How to advocate for the inclusion of marginalised groups in a pandemic response

Written by Zia ur Rehman, AwazCDS-Pakistan

This guide was written in 2020 in response to the COVID-19 pandemic.

Some of the information will not be so relevant to the current situation, but we think this guide offers useful advice to SRHR advocates.

Please describe the context in which you developed these learnings.

Pakistan went into strict lockdown due to COVID-19, with citizens allowed to leave their homes only for buying groceries and hospital visits.

The government launched emergency measures and created a ‘Tiger Force’ to support the population, but these often exclude marginalised groups. For example, information has not been available in accessible forms for disabled persons; transgender communities are isolated from their families and communities; and religious minorities are excluded from support by some religious charities.

What did you discover about the challenges that advocates face in this situation?

Our Ujala programme of sexual and reproductive health and rights (SRHR) work through 50 civil society organisations (CSOs) nationwide had to halt activities immediately because of the danger of COVID-19 and government policies to prevent its spread. 

This left many communities without support, in particular those with special needs or without access to mainstream services and sources of financial support. The primary issue we faced was how to deliver field-based advocacy whilst working within strict physical-distance restrictions.  

Another challenge was the toll that the stress of the pandemic was taking on our staff and workers, both personally and with regard to their work.

How were those challenges tackled – what was achieved?

Our network adapted its work to meet emerging needs. Together we generated evidence on the exclusion of people living with disabilities, women-headed families, transgender communities and religious minorities from the government’s COVID-19 stimulus packages, and then we advocated for remedy.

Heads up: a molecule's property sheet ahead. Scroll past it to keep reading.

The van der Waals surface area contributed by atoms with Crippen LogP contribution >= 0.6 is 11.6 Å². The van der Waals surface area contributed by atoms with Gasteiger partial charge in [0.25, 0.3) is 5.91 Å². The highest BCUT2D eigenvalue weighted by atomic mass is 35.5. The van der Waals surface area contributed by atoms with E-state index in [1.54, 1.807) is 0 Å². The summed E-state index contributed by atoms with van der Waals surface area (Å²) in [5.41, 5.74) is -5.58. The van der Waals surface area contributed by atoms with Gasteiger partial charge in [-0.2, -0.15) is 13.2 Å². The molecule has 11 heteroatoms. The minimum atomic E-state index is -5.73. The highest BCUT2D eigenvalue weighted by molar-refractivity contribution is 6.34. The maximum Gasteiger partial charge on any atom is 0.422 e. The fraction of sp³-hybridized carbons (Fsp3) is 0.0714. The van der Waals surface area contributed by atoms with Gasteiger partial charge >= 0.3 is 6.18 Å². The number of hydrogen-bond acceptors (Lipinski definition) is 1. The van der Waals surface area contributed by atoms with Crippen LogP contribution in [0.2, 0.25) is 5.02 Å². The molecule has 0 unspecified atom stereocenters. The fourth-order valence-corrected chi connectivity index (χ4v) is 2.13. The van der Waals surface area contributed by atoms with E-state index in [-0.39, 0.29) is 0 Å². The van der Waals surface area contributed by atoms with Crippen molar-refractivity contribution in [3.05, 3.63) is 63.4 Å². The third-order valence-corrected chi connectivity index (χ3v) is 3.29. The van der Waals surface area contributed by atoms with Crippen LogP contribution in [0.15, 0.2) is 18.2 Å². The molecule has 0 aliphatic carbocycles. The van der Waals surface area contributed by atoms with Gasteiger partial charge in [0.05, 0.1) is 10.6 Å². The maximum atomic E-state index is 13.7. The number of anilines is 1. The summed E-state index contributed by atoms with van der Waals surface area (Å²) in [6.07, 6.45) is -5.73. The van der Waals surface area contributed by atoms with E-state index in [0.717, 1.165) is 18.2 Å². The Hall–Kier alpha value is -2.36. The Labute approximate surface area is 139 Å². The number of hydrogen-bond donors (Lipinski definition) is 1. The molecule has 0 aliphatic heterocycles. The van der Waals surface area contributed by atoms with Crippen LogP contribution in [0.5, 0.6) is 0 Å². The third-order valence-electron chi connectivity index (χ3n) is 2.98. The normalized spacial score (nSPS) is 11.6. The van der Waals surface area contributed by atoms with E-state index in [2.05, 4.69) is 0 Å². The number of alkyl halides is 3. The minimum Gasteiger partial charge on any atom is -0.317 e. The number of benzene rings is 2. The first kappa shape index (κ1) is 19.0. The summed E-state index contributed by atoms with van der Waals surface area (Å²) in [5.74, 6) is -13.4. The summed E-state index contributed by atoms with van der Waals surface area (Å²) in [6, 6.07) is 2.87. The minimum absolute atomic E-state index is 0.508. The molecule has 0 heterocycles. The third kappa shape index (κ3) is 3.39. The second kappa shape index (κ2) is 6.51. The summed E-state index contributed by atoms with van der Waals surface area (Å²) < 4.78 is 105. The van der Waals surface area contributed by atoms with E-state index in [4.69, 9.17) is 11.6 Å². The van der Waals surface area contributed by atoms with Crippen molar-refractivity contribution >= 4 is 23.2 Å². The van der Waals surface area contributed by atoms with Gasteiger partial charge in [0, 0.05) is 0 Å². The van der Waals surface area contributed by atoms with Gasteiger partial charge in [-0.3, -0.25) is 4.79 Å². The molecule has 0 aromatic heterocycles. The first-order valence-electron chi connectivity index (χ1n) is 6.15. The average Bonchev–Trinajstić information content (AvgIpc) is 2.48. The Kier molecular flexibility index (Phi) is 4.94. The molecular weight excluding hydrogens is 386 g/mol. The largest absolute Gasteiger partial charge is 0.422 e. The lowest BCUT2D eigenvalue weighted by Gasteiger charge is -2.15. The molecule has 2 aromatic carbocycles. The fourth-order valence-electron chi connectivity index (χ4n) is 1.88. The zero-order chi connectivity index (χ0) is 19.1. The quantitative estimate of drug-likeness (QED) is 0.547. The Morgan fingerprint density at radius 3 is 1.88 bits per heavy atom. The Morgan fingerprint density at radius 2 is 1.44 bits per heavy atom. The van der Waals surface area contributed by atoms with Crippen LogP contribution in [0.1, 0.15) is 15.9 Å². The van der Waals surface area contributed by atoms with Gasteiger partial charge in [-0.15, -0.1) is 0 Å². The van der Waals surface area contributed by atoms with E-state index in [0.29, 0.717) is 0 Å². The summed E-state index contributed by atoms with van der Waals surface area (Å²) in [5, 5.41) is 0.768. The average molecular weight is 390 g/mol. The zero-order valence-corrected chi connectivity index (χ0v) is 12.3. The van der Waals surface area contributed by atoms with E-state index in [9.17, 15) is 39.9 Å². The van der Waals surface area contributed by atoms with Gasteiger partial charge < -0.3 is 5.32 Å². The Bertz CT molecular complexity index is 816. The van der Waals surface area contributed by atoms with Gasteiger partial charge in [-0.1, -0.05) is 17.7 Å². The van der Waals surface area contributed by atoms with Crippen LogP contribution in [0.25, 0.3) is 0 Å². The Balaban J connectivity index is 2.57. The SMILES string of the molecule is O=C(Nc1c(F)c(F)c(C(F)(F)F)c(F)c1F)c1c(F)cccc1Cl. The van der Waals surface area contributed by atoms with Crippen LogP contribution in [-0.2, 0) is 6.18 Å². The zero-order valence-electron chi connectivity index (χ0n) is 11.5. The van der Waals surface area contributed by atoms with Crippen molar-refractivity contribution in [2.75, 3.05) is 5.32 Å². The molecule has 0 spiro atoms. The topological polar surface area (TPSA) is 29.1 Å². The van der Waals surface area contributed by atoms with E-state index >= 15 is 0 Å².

We raised awareness of these needs and about keeping healthy during COVID-19 (including mental health and anti-GBV awareness) through banners and media, extending reach through community influentials. We also monitored enhanced sexual and GBV due to economic burden, uncertainty, stress, anxiety and depression.

What did advocates learn from this experience?

After a stressful initial period of being unable to work, we realised that we must not let fear stop us. We had to think outside the box and carry on. 

We are social beings who need to communicate and support each other, so we shifted our focus to ‘physical distancing’ rather than ‘social distancing’. We returned to our offices when permitted and used digital technologies to communicate with our partners and think creatively about how to support our communities.

What are your tips for someone facing the same or similar issues?

  1. Ensure you include representatives of all communities in response planning. Disability charities, for example, are the experts on the needs of people with disabilities. Without listening to all voices, communities will fall through the cracks.
  2. Recognise the burden of stress that the emergency places on staff and workers. Support their mental health and allow double time for everything; do not push them too hard.
  3. Personal protection is paramount. Follow government guidelines, take care of yourselves first and then you can serve the communities.

Would you like to tell us more about the challenges you saw advocates facing in this situation?

Civil Society Organisations were facing challenges due to strict policy environment and regulatory frameworks. We called for easing the regulatory frameworks for NGO/INGOs through a statement which was widely published and finally heard by the authorities. The Economic Affairs Division gave permission to NGOs/INGOs to act without necessary Memorandums of Understanding (MOUs). The power of our togetherness for a cause worked well here.

Zia ur Rehman, AwazCDS-Pakistan

Zia ur Rehman founded AwazCDS-Pakistan in 1995 and has been central to the success of their Ujala movement, centred around building support for sexual and reproductive health and rights (SRHR) in Pakistan. He is a well-known development advocate and lobbyist, community-level civil and political rights activist, writer and poet. He led the Leave No One Behind Campaign for the implementation of the Sustainable Development Goals (SDGs) in Pakistan, and was among the finalists for the SDG Actions Award in 2018. He has represented Pakistan and spoken on behalf Pakistani and Asian CSOs at various local, national, regional and global conferences, including at the United Nations.

AwazCDS-Pakistan website